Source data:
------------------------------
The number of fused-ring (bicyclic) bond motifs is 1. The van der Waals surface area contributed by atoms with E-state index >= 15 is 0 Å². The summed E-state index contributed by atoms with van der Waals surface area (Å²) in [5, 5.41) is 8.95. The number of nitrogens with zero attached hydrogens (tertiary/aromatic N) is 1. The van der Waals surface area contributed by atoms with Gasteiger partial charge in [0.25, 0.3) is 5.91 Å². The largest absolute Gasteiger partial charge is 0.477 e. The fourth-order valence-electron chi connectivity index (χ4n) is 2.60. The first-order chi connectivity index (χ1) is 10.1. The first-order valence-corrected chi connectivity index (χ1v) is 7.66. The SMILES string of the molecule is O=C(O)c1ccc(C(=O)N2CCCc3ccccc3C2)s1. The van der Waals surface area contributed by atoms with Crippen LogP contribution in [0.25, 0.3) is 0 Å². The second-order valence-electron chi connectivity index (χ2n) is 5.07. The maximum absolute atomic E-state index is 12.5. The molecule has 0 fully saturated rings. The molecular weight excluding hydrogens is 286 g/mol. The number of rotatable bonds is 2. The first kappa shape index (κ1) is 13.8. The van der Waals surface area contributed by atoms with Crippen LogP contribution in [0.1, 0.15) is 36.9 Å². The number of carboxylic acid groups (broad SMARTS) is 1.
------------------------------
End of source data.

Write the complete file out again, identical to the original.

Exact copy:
The number of fused-ring (bicyclic) bond motifs is 1. The van der Waals surface area contributed by atoms with E-state index >= 15 is 0 Å². The summed E-state index contributed by atoms with van der Waals surface area (Å²) in [5, 5.41) is 8.95. The number of nitrogens with zero attached hydrogens (tertiary/aromatic N) is 1. The van der Waals surface area contributed by atoms with Gasteiger partial charge in [0.25, 0.3) is 5.91 Å². The largest absolute Gasteiger partial charge is 0.477 e. The fourth-order valence-electron chi connectivity index (χ4n) is 2.60. The first-order chi connectivity index (χ1) is 10.1. The first-order valence-corrected chi connectivity index (χ1v) is 7.66. The SMILES string of the molecule is O=C(O)c1ccc(C(=O)N2CCCc3ccccc3C2)s1. The van der Waals surface area contributed by atoms with Crippen LogP contribution in [0.25, 0.3) is 0 Å². The second-order valence-electron chi connectivity index (χ2n) is 5.07. The maximum absolute atomic E-state index is 12.5. The molecule has 0 fully saturated rings. The molecular weight excluding hydrogens is 286 g/mol. The number of rotatable bonds is 2. The first kappa shape index (κ1) is 13.8. The van der Waals surface area contributed by atoms with Crippen LogP contribution in [0.1, 0.15) is 36.9 Å². The number of carboxylic acid groups (broad SMARTS) is 1.